CF61 9DD5 6116 D3CD 4380 C1AE 8F7E 58DD 002D C29B

This hexadecimal string is enough to uniquely identify my public key, and to verify that the key has not been tampered with. (Notice that the last two blocks of the string correspond to the key id.) When you get back to your computer, you can download my key from the public key server, as above, and show its fingerprint:

$ gpg --fingerprint 002DC29B
pub   4096R/002DC29B 2012-07-20
      Key fingerprint = CF61 9DD5 6116 D3CD 4380  C1AE 8F7E 58DD 002D C29B
uid       [ultimate] Graeme Mathieson <>
uid       [ultimate] [jpeg image of size 9198]
uid       [ultimate] Graeme Mathieson <>
uid       [ultimate] <>
sub   4096R/4BDD1F4C 2012-07-20

If the fingerprint I handed you matches the fingerprint displayed, you can be confident that the public key you’ve downloaded from the key servers really is my key. If I’m confident that a particular key, and the identities on the key (names, email addresses, sometimes a photograph), are correct, then I can assert my confidence by “signing” the key, and publishing that signature back to the public key servers.

Verifying Identities

Once I’ve verified that I have the right public key by checking the fingerprints, the next step is to verify that the identities on the key are accurate. In the case of a photograph, this is easy enough to do, just by viewing the image on the key. Does it match the person I just met? In the case of email addresses, the easiest way to check is to send an email to each of the addresses, encrypted using the public key we’re verifying, including some particular phrase. If the owner of the key responds with knowledge of the phrase, then we have successfully confirmed they have control over both the key and the email address.

Once we’ve verified the authenticity of the key itself, and of the identities on it, all that remains is to sign the key. This indicates to our own encryption software that we’ve successfully been through this process and don’t need to do so again. It also publishes to the world the assertion that I have verified your identity.

Web of Trust

That’s all well and good if we can meet up in person to exchange public key information in the first place. What if we can’t? Is it still possible to establish each other’s public keys, and have a secure conversation? That’s where the web of trust comes in. In short, if I can’t meet directly with you to exchange keys, but we’ve each met with Bob, and exchanged keys with him, and I trust Bob’s protocol for signing keys, then I can be confident that the key Bob asserts is yours, really is yours. This is where publishing the signatures back to the key server comes in useful. If I can see Bob has signed your key, and I trust Bob’s verification process, then I can be confident that you really are who you say you are.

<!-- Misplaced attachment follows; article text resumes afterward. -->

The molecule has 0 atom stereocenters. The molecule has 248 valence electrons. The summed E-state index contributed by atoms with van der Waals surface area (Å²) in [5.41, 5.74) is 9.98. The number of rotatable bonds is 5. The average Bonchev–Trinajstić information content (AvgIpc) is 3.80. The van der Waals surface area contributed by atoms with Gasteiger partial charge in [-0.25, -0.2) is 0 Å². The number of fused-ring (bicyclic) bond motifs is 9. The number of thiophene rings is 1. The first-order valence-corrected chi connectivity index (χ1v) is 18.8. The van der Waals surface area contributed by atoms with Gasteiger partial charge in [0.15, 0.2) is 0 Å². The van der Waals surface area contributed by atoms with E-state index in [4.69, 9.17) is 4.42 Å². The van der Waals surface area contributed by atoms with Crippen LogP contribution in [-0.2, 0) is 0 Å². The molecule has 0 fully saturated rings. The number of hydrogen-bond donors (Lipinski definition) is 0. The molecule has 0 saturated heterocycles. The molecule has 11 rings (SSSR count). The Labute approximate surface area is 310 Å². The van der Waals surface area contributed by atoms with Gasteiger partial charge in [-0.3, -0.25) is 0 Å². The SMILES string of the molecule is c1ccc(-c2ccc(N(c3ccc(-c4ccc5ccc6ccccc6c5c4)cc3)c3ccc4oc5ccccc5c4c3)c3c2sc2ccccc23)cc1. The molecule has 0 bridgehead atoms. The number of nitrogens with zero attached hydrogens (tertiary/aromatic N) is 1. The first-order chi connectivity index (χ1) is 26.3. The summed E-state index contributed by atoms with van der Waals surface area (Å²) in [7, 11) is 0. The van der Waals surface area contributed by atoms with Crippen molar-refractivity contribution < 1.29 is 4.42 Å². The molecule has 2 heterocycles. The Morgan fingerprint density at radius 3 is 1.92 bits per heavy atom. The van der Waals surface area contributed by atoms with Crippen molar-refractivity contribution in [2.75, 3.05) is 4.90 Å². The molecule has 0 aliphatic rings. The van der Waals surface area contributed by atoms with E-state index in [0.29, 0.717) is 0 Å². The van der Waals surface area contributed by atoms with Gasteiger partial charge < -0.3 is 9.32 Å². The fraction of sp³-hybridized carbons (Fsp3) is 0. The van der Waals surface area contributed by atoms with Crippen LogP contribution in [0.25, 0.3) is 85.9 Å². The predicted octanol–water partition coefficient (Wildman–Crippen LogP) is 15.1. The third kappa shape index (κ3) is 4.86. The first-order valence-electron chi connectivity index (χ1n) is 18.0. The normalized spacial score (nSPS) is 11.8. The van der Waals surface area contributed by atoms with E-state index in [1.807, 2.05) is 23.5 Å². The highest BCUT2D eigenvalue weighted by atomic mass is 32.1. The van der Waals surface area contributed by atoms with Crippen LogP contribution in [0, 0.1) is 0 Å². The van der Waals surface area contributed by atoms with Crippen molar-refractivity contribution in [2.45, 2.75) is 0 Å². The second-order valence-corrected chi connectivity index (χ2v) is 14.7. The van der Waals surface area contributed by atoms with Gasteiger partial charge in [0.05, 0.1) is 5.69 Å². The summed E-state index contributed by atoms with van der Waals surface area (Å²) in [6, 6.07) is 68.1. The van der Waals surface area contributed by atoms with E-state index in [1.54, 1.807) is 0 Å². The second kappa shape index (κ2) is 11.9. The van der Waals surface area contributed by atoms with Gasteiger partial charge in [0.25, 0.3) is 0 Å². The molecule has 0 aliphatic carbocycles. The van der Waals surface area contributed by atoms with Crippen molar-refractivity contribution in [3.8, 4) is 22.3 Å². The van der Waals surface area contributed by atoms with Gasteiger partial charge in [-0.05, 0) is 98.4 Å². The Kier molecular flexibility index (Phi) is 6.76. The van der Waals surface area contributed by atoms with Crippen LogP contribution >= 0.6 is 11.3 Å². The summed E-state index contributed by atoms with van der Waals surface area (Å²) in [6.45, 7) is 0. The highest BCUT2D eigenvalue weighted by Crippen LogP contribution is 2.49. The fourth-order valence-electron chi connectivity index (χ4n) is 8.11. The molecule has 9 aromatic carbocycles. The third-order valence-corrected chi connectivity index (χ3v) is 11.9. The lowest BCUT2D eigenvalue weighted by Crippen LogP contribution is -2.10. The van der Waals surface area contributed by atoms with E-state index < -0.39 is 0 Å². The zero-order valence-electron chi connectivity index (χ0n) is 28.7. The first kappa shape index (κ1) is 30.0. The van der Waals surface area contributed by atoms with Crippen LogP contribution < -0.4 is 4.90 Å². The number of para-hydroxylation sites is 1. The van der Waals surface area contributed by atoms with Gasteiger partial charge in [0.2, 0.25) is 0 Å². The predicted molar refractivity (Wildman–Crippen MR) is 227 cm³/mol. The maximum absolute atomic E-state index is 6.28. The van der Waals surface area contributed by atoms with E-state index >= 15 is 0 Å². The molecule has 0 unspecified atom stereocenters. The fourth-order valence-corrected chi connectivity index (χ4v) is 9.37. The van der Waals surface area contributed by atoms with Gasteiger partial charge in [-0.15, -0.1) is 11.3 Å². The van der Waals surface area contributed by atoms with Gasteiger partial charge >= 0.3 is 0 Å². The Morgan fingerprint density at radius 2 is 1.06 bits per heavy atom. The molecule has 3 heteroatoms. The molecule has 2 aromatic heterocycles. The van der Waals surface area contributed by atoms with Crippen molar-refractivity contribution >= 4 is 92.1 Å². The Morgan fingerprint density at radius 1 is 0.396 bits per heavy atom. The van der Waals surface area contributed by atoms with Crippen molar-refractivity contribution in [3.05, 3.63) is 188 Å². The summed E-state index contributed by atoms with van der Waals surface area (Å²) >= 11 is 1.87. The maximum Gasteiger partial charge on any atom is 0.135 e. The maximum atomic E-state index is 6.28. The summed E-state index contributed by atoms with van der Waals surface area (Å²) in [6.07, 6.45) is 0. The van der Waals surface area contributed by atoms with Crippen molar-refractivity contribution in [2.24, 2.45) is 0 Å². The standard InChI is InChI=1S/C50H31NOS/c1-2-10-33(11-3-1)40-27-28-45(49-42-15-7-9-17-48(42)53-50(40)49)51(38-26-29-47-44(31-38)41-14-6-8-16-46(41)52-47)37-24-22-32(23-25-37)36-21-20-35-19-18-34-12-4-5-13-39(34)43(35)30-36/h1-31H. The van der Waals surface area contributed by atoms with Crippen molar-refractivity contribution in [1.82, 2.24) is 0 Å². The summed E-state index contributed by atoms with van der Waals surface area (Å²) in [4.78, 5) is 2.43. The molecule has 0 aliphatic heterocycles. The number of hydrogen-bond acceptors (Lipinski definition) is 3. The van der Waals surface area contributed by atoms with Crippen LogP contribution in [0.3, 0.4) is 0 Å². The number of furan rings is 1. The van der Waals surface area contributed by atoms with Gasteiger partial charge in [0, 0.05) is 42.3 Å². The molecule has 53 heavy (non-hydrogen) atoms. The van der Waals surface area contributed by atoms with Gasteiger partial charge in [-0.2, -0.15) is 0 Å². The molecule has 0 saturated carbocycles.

The web can extend further than just one hop, so long as we trust all the intermediate nodes in the graph to follow a rigorous verification process. This, combined with keysigning parties (where a large group of people, often at user group meetings or conferences, get together to all exchange keys) means a large network of people with whom we can securely communicate.

All these bits and pieces have been around for a long time. They’re well established protocols, have been battle tested, and I have confidence that they’re secure ‘enough’ for me (not only for secure communication, but for software development1, and the distribution of software packages2).

The trouble is that, despite all these systems having been around for a while, they’ve never really reached mainstream acceptance. I suspect, if you’ve read this far, you can see why: it’s complicated. It relies on a number of “human” protocols (as opposed to RFC-defined protocols that can be implemented entirely by software), and careful verification. You kinda have to trust individuals to follow the protocols correctly, and completely, in order to trust what they assert.

Levels of Trust

PGP does allow you to assign a ‘level’ of trust to each individual in your web of trust — that’s where the output above says [ultimate] since I trust myself completely! — so you can reflect the likelihood of an overall path between two people being trustworthy based on the trustworthiness of the intermediate people. But it’s still complex and, well, you’d have to really want secure communication in order to go to all this trouble, and it’s not like most of us have anything to hide, right? (As I write this, I’m feeling slightly unnerved, because I’m sitting in a Costa Coffee in Manchester Airport, where two police officers are sitting across the room — on their break, enjoying espressos — with their Heckler & Koch MP5s dangling at their sides. How sure am I that they know I have nothing to hide?)


The overall message, though, is that it’s about assertions. And it’s about following the paths of those assertions so that you can make a single main inference: the person I want to communicate with is the owner of this public key.

An Example

Let’s follow through the protocol with a concrete example. I would like to send a secure communication to my friend, Mark Brown. We both use GnuPG to communicate securely, and both already have established key pairs. However, I haven’t verified Mark’s key id yet, so I cannot say for sure that the key published on the public key servers really is the one he has control of.